C.M. Russell's head softball coach Lindsey Graham gives a pep talk to Kylie Otis as they play Great Falls High at the Multi-Sports Complex Thursday.

Where Are They Now? Lindsey Gustafson Follows Her Softball Intuition

Former Bison softball player, Lindsey Gustafson, uses lessons learned at NDSU to help turn her high school into a powerhouse

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Photo by Great Falls Tribune/Larry Beckner

Lindsey (Graham) Gustafson was one of the best two-way players in Bison softball history. You could argue she was the best pitcher period, but what she brought to the plate for four years at NDSU was invaluable, too. Now she has taken the lessons she learned at NDSU from 2001 to 2006 and turned her high school team into one of the best in Montana.


CMR coach Lindsey Gustafson hugs her father, Terry Graham, after her Rustlers team defeated Glacier 3-1 in the Class AA state title game at the Class AA softball tournament in Kalispell on Saturday.

Hailing from Great Falls, Montana, Gustafson thought her life was going to continue in Fargo after spending six years at NDSU earning her master’s degree and grad assisting with the softball team. She went home after receiving her second degree from NDSU and landed a teaching job at her old high school, C.M. Russell. Being a three-sport star at her high school, she was selected as an assistant coach for the softball team after her dad retired.

C.M. Russell's head softball coach Lindsey Graham

Four years later, she took the reins of the program. She led them to a Montana state championship last season and they’re well on their way back this spring. We caught up with the pitcher who recorded the most strikeouts in Bison history to see how she ended up back home and what she learned during her years at NDSU.

Bison softball Lindsey Graham


Pitching Ranking
No. 1 – Lowest Earned Run Average (1.11)
No. 1 – Lowest Opponent Batting Average (.177)
No. 1 – Most Strikeouts/7 innings (8.43)
No. 3 – Most Wins (95)
No. 3 – Most Appearances (137)
No. 3 – Most Complete Games (107)
No. 1 – Most Shutouts (49)
No. 3 – Most Innings Pitched (846)
No. 1 – Most Strikeouts (1,019)
Hitting Ranking
No. 10 – Highest Slugging Percentage (.539)
No. 9 – Most Home Runs (25)


You didn’t plan on having a career in your hometown, but here you are at your old high school. What’s attracted you back home?
“I love my job. I teach high school health and physical education. I’m the head softball coach and so this is a passion of mine, and I just love working with the kids. I get paid to work out with them every day, so what’s better?

“Great Falls is a wonderful community to grow up in and now that I have a child and my husband and I have started a family. We love it here. You can go traveling, hunting, skiing, fishing; it’s just everything. I love Montana.”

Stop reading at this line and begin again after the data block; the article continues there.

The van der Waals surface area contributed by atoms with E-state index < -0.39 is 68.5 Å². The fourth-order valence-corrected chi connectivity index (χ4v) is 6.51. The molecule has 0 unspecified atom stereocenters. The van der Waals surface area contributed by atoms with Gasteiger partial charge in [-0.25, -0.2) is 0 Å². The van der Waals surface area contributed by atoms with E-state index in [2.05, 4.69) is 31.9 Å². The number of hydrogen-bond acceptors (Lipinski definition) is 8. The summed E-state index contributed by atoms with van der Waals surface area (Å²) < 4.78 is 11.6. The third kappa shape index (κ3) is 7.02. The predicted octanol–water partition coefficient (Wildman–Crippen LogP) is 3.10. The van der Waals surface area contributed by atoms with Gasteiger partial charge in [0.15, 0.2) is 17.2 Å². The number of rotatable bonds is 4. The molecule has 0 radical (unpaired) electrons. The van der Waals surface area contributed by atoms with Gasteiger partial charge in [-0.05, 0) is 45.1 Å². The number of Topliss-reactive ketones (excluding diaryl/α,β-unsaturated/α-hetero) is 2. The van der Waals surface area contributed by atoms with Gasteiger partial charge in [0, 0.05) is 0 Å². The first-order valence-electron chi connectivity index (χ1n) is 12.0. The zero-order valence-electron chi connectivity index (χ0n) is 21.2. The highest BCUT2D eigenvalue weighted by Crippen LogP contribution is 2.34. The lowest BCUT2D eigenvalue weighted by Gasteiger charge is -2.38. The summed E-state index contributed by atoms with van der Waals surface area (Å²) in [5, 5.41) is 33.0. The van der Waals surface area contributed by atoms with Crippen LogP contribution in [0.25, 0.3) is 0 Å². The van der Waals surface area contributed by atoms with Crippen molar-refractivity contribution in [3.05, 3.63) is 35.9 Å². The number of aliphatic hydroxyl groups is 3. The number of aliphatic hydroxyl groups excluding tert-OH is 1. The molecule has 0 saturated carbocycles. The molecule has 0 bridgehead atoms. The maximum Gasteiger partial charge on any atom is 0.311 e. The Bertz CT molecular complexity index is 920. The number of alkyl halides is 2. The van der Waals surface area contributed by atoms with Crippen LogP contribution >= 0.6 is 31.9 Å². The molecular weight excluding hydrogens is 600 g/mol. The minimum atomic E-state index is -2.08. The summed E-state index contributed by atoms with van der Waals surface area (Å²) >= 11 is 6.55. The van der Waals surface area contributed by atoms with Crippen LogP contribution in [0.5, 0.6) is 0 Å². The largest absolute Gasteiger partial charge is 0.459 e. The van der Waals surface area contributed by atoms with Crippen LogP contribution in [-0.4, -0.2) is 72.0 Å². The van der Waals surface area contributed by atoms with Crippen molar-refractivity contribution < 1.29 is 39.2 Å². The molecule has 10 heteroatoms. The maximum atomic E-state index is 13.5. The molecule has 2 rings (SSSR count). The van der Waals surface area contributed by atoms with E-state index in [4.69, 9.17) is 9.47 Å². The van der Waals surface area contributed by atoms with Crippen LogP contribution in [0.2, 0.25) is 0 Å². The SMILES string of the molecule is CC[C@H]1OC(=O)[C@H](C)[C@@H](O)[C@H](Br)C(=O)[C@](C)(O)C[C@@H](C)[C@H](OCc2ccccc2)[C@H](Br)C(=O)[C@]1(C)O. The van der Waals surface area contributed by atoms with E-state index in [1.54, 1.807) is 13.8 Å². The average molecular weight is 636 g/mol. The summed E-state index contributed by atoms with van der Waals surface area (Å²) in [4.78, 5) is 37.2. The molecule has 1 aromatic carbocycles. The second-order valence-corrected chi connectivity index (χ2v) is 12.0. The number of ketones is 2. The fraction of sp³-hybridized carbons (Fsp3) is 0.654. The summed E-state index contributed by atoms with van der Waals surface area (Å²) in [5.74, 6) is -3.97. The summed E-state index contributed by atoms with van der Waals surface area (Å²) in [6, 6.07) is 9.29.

Bison softball Lindsey Graham

You were passionate about renovating the softball fields at the Multi-Sports Complex in Great Falls. What happened with that?
“They’ve done two of the four (fields). It’s about $30,000/field, and so we were fortunate the park and rec department did one and our school district did another. The goal is to do the other two next year. That’s where I grew up playing. They are so old, the dugouts are old and tiny. I want to bring tournaments and things to Great Falls and just to make our complex more appealing and better for the kids.”

You were the best pitcher and one of the best hitters on the team while you were at NDSU. Why don’t we see many players doing that anymore?
“You look at Major League (Baseball) and pitchers just don’t hit. They just work on pitching, and I think in college, that’s what your emphasis is. They want you to be this big stud, this horse. For me, I was always a hitter, and I was a three-sport athlete in high school, so I think that made me more well-rounded and now athletes are more single-sport athletes, maybe? And their focus is just on pitching or things like that.”

CMR coach Lindsey Graham waves home a runner during Tuesday's crosstown game.

When you look back at your time at NDSU, what sticks out to you?
“I think my amazing coaches and my teammates. We had so much fun and we had a little family. I’m really grateful for the coaching I had there. And they taught me so many life lessons that I’ve carried through my coaching and the relationships that I’ve built with my kids. It’s not just about softball. It’s about so much more to life and being grateful for how they taught me how to be a good person and softball is just a minor thing in life.”

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What did it mean to be a Bison softball player back when you played?
“You were a blue-collar kid that just worked your butt off in this tiny gym in the BBF (Bentson Bunker Fieldhouse) while you’re going to play southern teams that got on their field all the time. We just had this blue-collar work ethic where you did everything possible to get better every day and there are no excuses. You worked hard, and I think that’s Bison Pride, too. Just get after it every day.”

READ OUR ENTIRE conversation with Lindsey (Graham) Gustafson in the June edition of Bison Illustrated. Pick yours up at one of the many Fargo newsstands or subscribe here to get the magazine sent to your door.

Bison Illustrated May 2017


Where Are They Now? Lindsey Gustafson Follows Her Softball Intuition
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